HUNTSVILLE, Ala. — Having armyworms in your lawn is nothing new but the outbreak we're seeing this year may be one of the worst Huntsville has seen according to Jeff Bennett, owner of Bennett Nurseries in Huntsville.
"Your grass may be brown as if it's drying up, that is definitely a sign that it could in fact be the armyworm," said Bennett.
Maybe your grass hasn't turned brown yet, or you want to catch them before it does, how do you know if your yard is full of armyworms?
Q: How can you find out if you have armyworms?
A: "Dawn or any type of soapy water is an irritant to the worms. And if you just don't know if you have them, I mean, one way to do it is to dig around at the base of your lawn. They're usually not buried deep in the soil, they're at the base and if you can't see them down there, then you can mix up some soapy water and pour it in one location, give it a little bit of time but if they're there, they're going to crawl up to get out of that water and then you know you can get a little more serious with the other control," said Bennett.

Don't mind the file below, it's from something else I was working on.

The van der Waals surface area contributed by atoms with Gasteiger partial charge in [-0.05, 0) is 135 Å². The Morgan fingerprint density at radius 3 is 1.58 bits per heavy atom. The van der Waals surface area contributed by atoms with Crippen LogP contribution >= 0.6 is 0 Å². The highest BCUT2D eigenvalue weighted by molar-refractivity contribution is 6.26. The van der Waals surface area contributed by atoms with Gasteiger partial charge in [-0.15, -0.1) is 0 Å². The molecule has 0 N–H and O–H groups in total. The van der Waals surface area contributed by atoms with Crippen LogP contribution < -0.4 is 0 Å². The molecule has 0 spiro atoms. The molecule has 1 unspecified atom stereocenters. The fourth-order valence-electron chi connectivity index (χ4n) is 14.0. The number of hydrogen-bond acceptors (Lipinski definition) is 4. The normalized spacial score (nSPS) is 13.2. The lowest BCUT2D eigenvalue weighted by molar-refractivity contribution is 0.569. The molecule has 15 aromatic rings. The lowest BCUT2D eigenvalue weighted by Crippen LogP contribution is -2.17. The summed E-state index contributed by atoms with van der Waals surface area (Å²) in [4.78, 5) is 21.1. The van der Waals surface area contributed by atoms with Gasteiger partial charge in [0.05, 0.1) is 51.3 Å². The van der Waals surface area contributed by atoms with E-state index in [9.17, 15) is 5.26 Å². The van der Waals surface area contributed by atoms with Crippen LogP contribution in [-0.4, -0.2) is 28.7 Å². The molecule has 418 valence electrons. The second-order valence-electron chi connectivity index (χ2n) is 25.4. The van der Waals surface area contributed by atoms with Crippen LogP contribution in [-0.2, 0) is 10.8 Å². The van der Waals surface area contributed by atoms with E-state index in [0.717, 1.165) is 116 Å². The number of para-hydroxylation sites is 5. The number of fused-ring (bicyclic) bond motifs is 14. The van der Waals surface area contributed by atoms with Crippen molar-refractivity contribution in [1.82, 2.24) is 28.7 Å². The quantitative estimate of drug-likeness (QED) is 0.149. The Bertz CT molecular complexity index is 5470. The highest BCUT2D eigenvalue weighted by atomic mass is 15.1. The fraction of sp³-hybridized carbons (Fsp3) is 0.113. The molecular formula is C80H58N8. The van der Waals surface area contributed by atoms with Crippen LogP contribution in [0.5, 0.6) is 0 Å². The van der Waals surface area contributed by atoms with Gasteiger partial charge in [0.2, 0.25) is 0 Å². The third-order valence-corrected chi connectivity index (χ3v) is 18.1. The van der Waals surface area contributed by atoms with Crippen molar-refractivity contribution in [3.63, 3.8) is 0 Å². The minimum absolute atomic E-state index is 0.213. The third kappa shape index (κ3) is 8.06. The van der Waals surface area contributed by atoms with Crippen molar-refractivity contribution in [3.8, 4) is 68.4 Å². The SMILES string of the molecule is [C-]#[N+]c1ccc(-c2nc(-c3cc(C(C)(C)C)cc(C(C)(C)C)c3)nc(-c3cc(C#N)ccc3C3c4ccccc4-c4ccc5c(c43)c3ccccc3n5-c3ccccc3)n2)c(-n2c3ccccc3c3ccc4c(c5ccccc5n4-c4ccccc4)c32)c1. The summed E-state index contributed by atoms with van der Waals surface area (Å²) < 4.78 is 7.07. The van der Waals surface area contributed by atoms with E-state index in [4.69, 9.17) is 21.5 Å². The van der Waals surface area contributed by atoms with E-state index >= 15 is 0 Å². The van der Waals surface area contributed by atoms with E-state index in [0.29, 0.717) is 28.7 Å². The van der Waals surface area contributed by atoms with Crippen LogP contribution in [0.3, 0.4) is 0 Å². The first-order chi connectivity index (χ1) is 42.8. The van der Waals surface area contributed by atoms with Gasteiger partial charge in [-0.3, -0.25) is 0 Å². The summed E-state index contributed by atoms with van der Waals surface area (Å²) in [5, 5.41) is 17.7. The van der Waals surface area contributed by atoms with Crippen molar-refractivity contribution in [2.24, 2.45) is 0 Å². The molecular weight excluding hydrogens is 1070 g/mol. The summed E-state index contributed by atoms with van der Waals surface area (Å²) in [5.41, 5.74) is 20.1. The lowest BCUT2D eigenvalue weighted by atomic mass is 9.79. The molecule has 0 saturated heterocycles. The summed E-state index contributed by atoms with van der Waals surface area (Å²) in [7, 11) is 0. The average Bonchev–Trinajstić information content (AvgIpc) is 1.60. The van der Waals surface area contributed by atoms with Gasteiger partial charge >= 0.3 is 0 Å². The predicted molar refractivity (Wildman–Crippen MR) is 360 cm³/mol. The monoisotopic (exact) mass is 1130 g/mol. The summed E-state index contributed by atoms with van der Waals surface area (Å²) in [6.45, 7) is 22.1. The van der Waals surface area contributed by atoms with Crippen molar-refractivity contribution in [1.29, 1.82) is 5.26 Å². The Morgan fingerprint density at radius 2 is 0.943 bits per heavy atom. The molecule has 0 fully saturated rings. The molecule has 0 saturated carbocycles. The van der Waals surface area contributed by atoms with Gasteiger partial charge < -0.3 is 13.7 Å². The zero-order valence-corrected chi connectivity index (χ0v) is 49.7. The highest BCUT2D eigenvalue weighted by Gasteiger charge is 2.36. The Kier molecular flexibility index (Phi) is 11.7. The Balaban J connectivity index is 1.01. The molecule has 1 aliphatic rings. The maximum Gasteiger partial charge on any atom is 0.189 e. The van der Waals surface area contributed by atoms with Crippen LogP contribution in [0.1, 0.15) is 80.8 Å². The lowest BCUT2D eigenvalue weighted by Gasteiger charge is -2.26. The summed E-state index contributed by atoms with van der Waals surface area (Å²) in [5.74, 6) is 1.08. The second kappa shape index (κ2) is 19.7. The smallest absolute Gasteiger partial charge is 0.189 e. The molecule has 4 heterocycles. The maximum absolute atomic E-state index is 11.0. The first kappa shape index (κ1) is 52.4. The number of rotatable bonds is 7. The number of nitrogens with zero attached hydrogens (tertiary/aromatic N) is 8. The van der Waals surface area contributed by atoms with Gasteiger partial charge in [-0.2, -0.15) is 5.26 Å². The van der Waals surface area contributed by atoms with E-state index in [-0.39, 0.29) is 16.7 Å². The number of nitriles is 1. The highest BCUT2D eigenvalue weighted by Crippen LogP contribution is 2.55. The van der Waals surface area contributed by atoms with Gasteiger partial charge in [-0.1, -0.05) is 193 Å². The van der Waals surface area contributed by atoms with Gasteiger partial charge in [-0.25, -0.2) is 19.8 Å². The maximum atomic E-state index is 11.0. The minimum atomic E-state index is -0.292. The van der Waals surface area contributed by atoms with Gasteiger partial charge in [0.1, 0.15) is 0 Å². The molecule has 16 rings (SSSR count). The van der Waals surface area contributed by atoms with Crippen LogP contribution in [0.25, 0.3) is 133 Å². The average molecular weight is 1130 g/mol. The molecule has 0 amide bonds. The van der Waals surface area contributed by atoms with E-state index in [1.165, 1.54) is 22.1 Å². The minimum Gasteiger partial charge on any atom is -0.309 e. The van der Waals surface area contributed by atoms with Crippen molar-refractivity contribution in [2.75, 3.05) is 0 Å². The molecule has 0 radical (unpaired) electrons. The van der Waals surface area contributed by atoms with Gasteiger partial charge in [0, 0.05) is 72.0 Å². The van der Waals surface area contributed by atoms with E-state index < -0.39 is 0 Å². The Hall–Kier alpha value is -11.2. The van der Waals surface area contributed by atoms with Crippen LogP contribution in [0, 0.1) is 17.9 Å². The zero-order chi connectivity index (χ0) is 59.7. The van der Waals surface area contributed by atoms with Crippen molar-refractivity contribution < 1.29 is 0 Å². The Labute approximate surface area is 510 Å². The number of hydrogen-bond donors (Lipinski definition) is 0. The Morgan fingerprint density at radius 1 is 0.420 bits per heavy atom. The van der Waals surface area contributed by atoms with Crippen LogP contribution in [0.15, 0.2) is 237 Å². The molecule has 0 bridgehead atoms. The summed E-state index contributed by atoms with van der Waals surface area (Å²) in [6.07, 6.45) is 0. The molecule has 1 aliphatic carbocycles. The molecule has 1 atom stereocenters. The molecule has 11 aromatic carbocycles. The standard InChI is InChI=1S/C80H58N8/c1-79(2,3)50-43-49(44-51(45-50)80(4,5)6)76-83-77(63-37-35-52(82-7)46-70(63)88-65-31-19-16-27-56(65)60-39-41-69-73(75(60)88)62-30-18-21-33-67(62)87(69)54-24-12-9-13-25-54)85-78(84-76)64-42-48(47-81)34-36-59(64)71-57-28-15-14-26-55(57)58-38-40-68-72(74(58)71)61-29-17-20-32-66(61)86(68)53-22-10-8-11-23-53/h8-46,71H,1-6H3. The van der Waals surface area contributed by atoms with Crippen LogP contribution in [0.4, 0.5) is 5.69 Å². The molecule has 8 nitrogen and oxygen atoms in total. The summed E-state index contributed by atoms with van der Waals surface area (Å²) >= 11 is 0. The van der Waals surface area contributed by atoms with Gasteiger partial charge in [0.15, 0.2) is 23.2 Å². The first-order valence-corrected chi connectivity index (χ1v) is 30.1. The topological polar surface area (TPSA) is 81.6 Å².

If you do find that your yard has been taken over, don't worry, you don't have to call someone in to take care of the job.
Q: How do you get rid of them?
A: "If you don't have a lawn service, have no fear, you can take care of it yourself. There are typically synthetic controls and organic depends on your level of comfort, there are liquid, and there are granule," said Bennett.
Liquid control kills the worms faster but granule control is easier to spread.
Bennett suggests doing both treatments to get rid of them fast and for good.
"We know exactly how to kill them and kill them fast, but their lifecycle doesn't last that long so you may consider using something to kill them fast. And then something at the same time that will be residual and lasts for another couple of weeks," said Bennett.
Q: Is there hope for your lawn after they are gone?
A: "This isn't the death of all lawns, but it certainly is a hiccup, and it's something that I would look towards controlling as quick as you can so that they [people's lawns] come back sooner rather than later," said Bennett.